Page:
The gun-control group founded by former New York City mayor Michael Bloomberg today will begin surveying all federal candidates in the 2014 midterm elections on gun issues as it tries to become a political counterweight to the National Rifle Association, reports the Washington Post. It is the first big step by Bloomberg, who has committed to spending $50 million of his personal fortune this year to build a national grass-roots movement that will pressure lawmakers to pass more restrictive gun laws, to devise a political strategy heading into the November elections. Bloomberg's Everytown for Gun Safety is asking all Senate and House incumbents and candidates to complete a 10-part questionnaire stating publicly where they stand on issues such as expanding background checks for gun buyers, limiting the capacity of ammunition magazines and toughening gun-trafficking statutes.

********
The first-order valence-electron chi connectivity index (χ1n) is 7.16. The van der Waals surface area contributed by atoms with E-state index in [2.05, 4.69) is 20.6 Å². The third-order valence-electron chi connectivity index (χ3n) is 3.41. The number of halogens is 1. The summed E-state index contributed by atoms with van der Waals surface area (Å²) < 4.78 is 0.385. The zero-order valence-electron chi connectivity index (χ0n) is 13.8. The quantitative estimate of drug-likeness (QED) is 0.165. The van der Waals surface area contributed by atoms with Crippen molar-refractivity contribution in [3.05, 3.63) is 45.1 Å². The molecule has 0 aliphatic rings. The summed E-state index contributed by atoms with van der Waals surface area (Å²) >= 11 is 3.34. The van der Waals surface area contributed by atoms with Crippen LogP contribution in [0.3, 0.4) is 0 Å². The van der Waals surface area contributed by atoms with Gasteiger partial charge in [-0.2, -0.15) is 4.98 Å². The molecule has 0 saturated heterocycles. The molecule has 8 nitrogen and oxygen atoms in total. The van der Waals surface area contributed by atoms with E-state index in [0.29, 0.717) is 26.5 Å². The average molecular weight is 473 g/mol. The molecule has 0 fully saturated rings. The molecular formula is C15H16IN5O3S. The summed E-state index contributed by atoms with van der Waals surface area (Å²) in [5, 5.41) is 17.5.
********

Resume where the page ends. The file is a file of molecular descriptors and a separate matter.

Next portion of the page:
The survey intends to make candidates state their positions on the record for the first time. Everytown plans to use their answers — as well as an analysis of any past legislative votes and public statements — to rally voters for or against them in key Senate and House races this fall, similar to how the NRA uses its ratings system to motivate pro-gun-rights voters. “People deserve in this country to know where candidates stand on reasonable gun measures,” said John Feinblatt, the president of Everytown and Bloomberg's longtime senior policy adviser. “For too long, the gun lobbyists had the field to themselves.” Bloomberg has promised to spend more than double the roughly $20 million the NRA spends annually on political campaigns. NRA spokesman Andrew Arulanandam said it will be difficult for Everytown to counter the political network and clout that the NRA, with its 5 million dues-paying members, has built up over decades.